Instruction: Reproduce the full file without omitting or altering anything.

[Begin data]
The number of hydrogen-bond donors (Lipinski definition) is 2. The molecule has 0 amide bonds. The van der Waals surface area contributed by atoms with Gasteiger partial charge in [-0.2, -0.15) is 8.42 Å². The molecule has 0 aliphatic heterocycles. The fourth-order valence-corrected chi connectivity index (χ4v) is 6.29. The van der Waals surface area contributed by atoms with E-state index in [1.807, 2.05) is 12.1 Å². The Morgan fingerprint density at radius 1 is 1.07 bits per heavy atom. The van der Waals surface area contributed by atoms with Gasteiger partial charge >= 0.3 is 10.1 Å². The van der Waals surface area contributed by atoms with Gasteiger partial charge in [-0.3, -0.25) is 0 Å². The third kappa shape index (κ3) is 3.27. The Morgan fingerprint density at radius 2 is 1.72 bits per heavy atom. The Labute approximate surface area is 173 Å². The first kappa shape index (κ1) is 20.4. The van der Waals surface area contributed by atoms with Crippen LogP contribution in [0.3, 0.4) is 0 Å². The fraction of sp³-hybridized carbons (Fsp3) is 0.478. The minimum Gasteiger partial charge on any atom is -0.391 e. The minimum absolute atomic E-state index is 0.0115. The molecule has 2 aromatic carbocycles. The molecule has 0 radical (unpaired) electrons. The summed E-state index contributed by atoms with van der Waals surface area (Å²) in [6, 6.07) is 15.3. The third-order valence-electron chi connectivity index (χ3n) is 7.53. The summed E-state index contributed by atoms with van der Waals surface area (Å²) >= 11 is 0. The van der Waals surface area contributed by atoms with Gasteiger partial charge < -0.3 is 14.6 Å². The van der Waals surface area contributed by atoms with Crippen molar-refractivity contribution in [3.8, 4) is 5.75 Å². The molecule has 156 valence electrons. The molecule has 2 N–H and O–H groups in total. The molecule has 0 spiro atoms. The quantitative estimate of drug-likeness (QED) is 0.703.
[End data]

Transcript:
The number of hydrogen-bond donors (Lipinski definition) is 2. The molecule has 0 amide bonds. The van der Waals surface area contributed by atoms with Gasteiger partial charge in [-0.2, -0.15) is 8.42 Å². The molecule has 0 aliphatic heterocycles. The fourth-order valence-corrected chi connectivity index (χ4v) is 6.29. The van der Waals surface area contributed by atoms with E-state index in [1.807, 2.05) is 12.1 Å². The Morgan fingerprint density at radius 1 is 1.07 bits per heavy atom. The van der Waals surface area contributed by atoms with Gasteiger partial charge >= 0.3 is 10.1 Å². The van der Waals surface area contributed by atoms with Gasteiger partial charge in [-0.3, -0.25) is 0 Å². The third kappa shape index (κ3) is 3.27. The Morgan fingerprint density at radius 2 is 1.72 bits per heavy atom. The Labute approximate surface area is 173 Å². The first kappa shape index (κ1) is 20.4. The van der Waals surface area contributed by atoms with Crippen LogP contribution in [0.3, 0.4) is 0 Å². The fraction of sp³-hybridized carbons (Fsp3) is 0.478. The minimum Gasteiger partial charge on any atom is -0.391 e. The minimum absolute atomic E-state index is 0.0115. The molecule has 2 aromatic carbocycles. The molecule has 0 radical (unpaired) electrons. The summed E-state index contributed by atoms with van der Waals surface area (Å²) in [6, 6.07) is 15.3. The third-order valence-electron chi connectivity index (χ3n) is 7.53. The summed E-state index contributed by atoms with van der Waals surface area (Å²) >= 11 is 0. The van der Waals surface area contributed by atoms with Gasteiger partial charge < -0.3 is 14.6 Å². The van der Waals surface area contributed by atoms with Crippen molar-refractivity contribution in [3.8, 4) is 5.75 Å². The molecule has 156 valence electrons. The molecule has 2 N–H and O–H groups in total. The molecule has 0 spiro atoms. The quantitative estimate of drug-likeness (QED) is 0.703.